In a retrospective analysis of 37,765 patients using Medicare claims, Kasiske demonstrated an increased risk of multiple common and rare cancers among KTRs.144 Vajdic reported similar data using national registry data from Australia and New Zealand, although they did not report an increased incidence of breast and prostate malignancies.145 In a single-center study from Germany, Wimmer reported increased risk of non-melanoma skin cancers, kidney cancers and cancers of the pharynx, larynx and the oral cavity, but not of cancers of the prostate, breast and colon.146 Owing to these results it has been proposed that the increased risk of malignancy in this population is secondary to viral re-activation because of immune deficiency induced by use of immunosuppressive agents.147,148 There is an urgent need for development of screening guidelines for these and other chronically immunosuppressed patients. Because of the higher risk of cancers in this population, various groups have recommended a more intensive screening strategy.116,149,150 Table 3 lists screening recommendations based on consensus opinion. In absence of reliable data, many of these recommendations are based on extrapolation of data from the general population.151 It is recommended that all KTRs should use a sunscreen with sun protection factor (SPF)  >30.152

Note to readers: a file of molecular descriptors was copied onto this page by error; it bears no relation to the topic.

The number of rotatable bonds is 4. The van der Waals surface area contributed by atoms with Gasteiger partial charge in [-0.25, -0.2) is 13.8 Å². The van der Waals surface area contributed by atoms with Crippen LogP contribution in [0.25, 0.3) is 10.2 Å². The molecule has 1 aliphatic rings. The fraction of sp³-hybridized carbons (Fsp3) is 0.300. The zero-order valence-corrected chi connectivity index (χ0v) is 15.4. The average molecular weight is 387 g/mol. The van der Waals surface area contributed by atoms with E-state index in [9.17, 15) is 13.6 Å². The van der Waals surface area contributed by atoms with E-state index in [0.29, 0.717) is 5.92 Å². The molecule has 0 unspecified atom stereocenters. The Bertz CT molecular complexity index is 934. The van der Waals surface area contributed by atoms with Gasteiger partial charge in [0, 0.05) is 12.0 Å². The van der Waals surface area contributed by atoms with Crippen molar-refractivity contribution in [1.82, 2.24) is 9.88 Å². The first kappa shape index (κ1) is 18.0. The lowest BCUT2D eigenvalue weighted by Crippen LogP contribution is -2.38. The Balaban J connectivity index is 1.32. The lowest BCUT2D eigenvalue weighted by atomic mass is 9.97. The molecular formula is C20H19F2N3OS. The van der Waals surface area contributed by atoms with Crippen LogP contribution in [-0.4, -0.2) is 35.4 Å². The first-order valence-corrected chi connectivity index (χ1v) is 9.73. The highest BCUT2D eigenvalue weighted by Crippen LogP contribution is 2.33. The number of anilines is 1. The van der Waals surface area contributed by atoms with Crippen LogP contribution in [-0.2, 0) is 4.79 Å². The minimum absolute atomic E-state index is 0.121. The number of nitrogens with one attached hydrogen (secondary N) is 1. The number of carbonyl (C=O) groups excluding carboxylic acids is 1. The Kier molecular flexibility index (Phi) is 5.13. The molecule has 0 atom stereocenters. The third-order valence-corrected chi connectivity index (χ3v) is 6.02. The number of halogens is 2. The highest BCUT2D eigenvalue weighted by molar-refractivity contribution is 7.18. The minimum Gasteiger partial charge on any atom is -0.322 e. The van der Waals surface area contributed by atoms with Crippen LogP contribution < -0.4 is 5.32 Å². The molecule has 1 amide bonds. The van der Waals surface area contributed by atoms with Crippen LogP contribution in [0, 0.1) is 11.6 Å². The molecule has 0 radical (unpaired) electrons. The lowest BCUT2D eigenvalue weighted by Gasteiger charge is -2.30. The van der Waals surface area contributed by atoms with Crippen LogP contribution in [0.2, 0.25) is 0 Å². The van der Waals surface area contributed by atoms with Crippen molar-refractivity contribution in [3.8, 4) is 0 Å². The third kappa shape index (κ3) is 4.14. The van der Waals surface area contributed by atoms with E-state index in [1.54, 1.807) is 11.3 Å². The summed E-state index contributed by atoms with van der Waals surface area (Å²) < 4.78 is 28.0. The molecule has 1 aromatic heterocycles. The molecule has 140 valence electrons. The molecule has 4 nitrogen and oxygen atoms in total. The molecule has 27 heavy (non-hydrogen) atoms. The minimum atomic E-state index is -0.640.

Table 3

Recommendations for Screening of Malignancies among Kidney Transplant Recipients





H&P to evaluate organ involvement, imaging as needed

Every 3 months for 1 year and then annually

Skin and lip

Physical, refer to dermatology as needed

Every 6 months for high-risk patients, otherwise annually


Physical + Pap smear



Cystoscopy for de novo hematuria

As needed


Ultrasound of native kidney

Biennially (for patients with acquired cystic kidney disease)182

Liver (hepatitis B and C patients)




Physical exam, mammogram



Rectal exam, PSA



Age  >50 years, FOBT or colonoscopy

Annual FOBT or colonoscopy every 5–10 years

PTLD: Post-transplant lymphoproliferative disease; H&P: history and physical exam; AFP: alpha-feto protein; PSA: prostate-specific antigen; FOBT: fecal occult blood test

Infections and Vaccinations